story by Lindsay Humphrey After high school rodeo, Spencer Sinner turned his horses out on the ranch and headed to Lincoln. He didn’t competitively rope […]
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Meet the Member Shelby Hinkle
story by Lindsay King
Just before Shelby Hinkle left for Colby Community College in Colby, Kansas, she took to the sport of rodeo. It wasn’t a rash decision, in fact, this had been building since Shelby was growing up in Hayes Center, Nebraska. “My whole family has rodeoed, including my grandparents. We had a fairly big ranch, so I grew up horseback. I went to a lot of team roping jackpots.” Shelby’s college rodeo coach wanted the talented header to take up breakaway roping for the team. “Breakaway wasn’t something I had done much, so I went to some jackpots and rodeos and I found out I really liked it.” Shelby sold her self-made breakaway horse last summer and still isn’t quite set on making a brand new one just yet.
“The mixed team roping is just getting bigger and bigger every year it seems like.” The NSRA is doing something right to have contestants traveling from Texas, Oklahoma, Colorado and Arizona every year. “The NSRA is a good association and they do a really nice job with it. They get the big numbers. It’s nothing to have the same number in the mixed team roping as the regular one which is huge because it’s my main event.” Even though Shelby enjoys the support system of her rodeo family, she finds herself at jackpots more often than not.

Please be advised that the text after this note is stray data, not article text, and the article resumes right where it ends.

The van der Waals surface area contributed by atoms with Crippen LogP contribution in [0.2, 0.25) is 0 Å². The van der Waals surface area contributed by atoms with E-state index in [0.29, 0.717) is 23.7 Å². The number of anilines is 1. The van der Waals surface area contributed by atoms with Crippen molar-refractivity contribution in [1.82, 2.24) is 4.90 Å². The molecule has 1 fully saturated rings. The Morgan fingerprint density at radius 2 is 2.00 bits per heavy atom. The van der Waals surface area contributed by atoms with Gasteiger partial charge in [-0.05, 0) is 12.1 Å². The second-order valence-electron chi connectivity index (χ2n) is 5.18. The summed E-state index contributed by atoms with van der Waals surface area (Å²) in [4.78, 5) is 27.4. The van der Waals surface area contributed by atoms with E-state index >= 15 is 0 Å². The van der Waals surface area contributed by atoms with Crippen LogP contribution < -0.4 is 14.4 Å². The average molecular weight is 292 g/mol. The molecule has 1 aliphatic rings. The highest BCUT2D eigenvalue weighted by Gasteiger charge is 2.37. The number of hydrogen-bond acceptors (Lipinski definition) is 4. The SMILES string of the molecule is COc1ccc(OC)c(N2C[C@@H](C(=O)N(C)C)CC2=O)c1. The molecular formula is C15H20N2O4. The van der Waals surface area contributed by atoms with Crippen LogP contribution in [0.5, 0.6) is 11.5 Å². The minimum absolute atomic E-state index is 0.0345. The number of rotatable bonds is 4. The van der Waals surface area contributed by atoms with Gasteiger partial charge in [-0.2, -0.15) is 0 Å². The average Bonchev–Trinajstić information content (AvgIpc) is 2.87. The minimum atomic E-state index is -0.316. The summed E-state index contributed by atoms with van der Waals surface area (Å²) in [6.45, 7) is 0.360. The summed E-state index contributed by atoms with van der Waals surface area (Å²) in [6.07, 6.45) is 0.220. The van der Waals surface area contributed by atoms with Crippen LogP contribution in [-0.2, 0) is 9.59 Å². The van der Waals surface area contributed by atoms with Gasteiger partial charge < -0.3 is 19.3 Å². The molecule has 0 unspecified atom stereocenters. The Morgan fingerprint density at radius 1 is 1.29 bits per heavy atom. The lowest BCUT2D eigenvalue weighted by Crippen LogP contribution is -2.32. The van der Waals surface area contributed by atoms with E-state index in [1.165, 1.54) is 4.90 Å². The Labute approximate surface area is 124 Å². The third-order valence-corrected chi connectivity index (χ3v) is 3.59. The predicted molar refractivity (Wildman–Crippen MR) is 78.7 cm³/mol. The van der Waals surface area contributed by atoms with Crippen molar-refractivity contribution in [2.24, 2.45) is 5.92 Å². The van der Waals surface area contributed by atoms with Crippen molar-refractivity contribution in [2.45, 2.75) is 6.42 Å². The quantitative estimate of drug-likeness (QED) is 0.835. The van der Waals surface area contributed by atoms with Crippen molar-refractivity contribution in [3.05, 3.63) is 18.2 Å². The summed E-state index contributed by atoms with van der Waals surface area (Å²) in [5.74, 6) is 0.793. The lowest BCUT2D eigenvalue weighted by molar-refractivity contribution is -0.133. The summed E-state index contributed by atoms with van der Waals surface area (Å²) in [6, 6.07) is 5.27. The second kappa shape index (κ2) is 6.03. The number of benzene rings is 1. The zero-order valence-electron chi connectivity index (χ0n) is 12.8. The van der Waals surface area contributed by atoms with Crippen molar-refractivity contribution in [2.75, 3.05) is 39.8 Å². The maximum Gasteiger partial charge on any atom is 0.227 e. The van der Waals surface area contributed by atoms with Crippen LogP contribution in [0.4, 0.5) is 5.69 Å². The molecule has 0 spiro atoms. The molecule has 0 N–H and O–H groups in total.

“At jackpots you have more time to set up your shots before throwing a loop because you have more than one chance to catch something in a day. Rodeo is a huge mind game for me because you have to make your one chance count.” Because heading is Shelby’s first love, she prefers it over the three-second event that is now breakaway roping. “Breakaway is a challenge and I like that, but heading steers on horses both young and old is much more rewarding. Taking them to a jackpot where they do really well is something else entirely.” Being mounted well is an accomplishment Shelby regards highly. “I started my head horse as a two-year-old and she is a great example of everything I have ever accomplished. Nobody has put as much time on her back as I have.” Shelby has managed to qualify for the NSRA finals in both events for the last several years. In 2017 she was the year-end reserve champion in the mixed team roping.
It was during her second year in Colby that Shelby met Kalib, who is now her husband. “Kalib is my biggest fan, my biggest support system, and my biggest critic. He expects a lot out of me.” They were married in 2016 and now live in Wallace, Nebraska, near Shelby’s parents Tim and Tracy Tyan. Shelby studied elementary education in college but has since become an entrepreneur. Partners on a bar they call T’s, Shelby and her mom are the gathering place for their local community. “We laughed at first, thinking we were crazy for even considering buying the bar and soon enough we were signing the papers and cleaning the place up.” That was back in 2014. “The bar had closed down and the community was struggling. I think every small community needs a place to congregate.” Just like rodeo, T’s is a family affair.
“I just want to make sure my family and friends know how much I appreciate all the support they have given me to get me where I am today.” Shelby gives all the credit to her parents and her older brother, Levi. “You need to have a family behind you to make it all work. Mine took me to a lot of ropings and jackpots. They always made sure I was riding a nice horse. I never had to fight with my horses when I was learning and that was huge, I was blessed to have that.”